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Features

Kate Cox explores gender in her new dance film, UNBOXING

September 29, 2017

Our latest featured member is London based director and photographer Kate Cox. With a degree in fine arts followed by a stint as an art director, Kate is pursuing her passion for visual storytelling through film and photography.

 

Her film oeuvre is an eclectic mix of work, from SHE CAME TO STAY, the sensual and atmospheric Timothy Han perfume ad, to CONTROL, the light and dreamy music video for pop artist Hazel English.  

Kate's most recent work is her contribution to Nowness' Define Gender series which portrays extraordinary stories of ordinary people. Her film UNBOXING is a visceral, intimate exploration of gender identity and stereotypes through the medium of dance.

We caught up with Kate and her producer, BOOTH member Georgia Rose, to talk about the making of the film.
 


Can you describe what led you to make UNBOXING?
KC:
 I wanted to address how society puts us into boxes according to gender and how that isn't a fit for some people.

 

You were influenced by a Will McBride image as a visual reference, what drew you to his work?
KC:
 I’ve always loved Will McBride’s photography and had this image 
The Too Full House, 1968 in my mind’s eye for some time. It occurred to me that it shares an affinity with my idea where we coexist within these social constraints but feel our true nature or gender is outside them. I took inspiration from his cardboard looking set and worked with a set designer to construct something similar for the dancers.

"Dancers have this amazing ability to exist outside gender stereotypes... communicating what lies between or outside these two polarities. "

Do you feel that gender is accurately represented within current media?
KC: 
I feel there is a huge void in mainstream media representing gender fairly and diversely, ‘transgender’ and ‘gender-queer’ still being niche. It’s something that needs to change because there are so many directors tackling these important issues but it’s still not getting mainstream air time and therefore doesn’t reach the audience it should be speaking to.

 

Why did you choose dance as a medium to explore gender and identity?
KC: It made perfect sense to me, dancers have this amazing ability to exist outside gender stereotypes and it’s a way of communicating gender energetically, without words, and what lies between or outside these two polarities.

 

 

Did you face any challenges producing UNBOXING?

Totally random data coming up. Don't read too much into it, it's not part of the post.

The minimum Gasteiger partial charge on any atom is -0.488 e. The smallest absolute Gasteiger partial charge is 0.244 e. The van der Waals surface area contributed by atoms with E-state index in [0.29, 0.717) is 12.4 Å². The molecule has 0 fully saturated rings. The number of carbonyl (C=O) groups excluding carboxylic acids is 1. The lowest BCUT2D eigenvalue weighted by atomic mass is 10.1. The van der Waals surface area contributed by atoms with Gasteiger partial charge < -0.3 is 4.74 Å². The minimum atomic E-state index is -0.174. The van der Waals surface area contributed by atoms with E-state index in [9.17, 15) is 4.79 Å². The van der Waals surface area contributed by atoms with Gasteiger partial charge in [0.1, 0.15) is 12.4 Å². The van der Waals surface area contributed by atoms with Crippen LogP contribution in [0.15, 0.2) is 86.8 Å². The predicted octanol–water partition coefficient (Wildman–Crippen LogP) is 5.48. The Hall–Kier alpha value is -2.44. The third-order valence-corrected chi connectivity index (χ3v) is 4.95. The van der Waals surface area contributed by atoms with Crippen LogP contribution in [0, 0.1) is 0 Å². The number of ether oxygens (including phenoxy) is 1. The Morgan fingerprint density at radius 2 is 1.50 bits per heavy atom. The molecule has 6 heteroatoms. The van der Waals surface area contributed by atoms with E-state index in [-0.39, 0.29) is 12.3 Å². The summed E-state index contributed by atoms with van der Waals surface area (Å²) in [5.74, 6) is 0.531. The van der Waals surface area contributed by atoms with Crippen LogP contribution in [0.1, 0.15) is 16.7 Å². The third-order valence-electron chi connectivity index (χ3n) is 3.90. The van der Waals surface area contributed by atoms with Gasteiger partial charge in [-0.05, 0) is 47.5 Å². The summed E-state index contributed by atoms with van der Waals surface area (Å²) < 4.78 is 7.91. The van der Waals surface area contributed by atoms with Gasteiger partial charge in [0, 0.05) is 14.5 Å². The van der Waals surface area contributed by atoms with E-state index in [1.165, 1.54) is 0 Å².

GR: Working with an editorial rather than commercial budget always poses challenges as most of the pot you have will go on hard costs. It's so important to get a slick treatment together that gets people excited about the film and want to get on board with it, as most of the people involved will be doing it for the love of the idea rather than big financial gain. Me and Kate worked really hard on the development stage to ensure when we started approaching people, the idea felt big and exciting and we got the best people for the job. Your team are what makes the film and we were lucky enough to work with some of the best - Matt Emvin Taylor, P A L E T A, Julian Fletcher, Joseph Bicknell and Father amongst others.

 

How involved were you in the choreography?
KC: I was drawn to 
P A L E T A CalmQuality because her dance form to me fits outside the norm of female dance. She is strong and quite aggressive at times in her movements but there’s something soft and sensual about her work also. I had this feeling she’d ‘get it’! She got behind the project 100%, bringing in the rest of the talent who all had their unique take and passion for the concept. It was a very special experience where we all connected and fed off each other creatively, a true collaboration.

 

Do you have plans for your next film?
KC: I just finished another dance film this time for Channel 4, it’s black and white with a solo dancer set at the Barbican. We had an almost all female crew (bar our lovely camera AD) - that was fun! I’ve written 2 shorts. I’d like to make one of them soon, and in the meantime I’m shooting something in Tokyo soon. It’s about a female samurai, but that’s all I can say about it!

 

FInally, tell us which female-directed films you both recommend to other BOOTH members? 
GR: 
ALL THIS PANIC by Jenny Gage. Gritty, honest, intimate and heartbreaking (in a good way). The access Jenny gained to this real life group of girls in New York is astounding - documentary making at its best. 
KC: 
WENDY AND LUCY by Kelly Reichardt and Deniz Gamze Ergüven’s MUSTANG.

 

 

Watch UNBOXING here.
 

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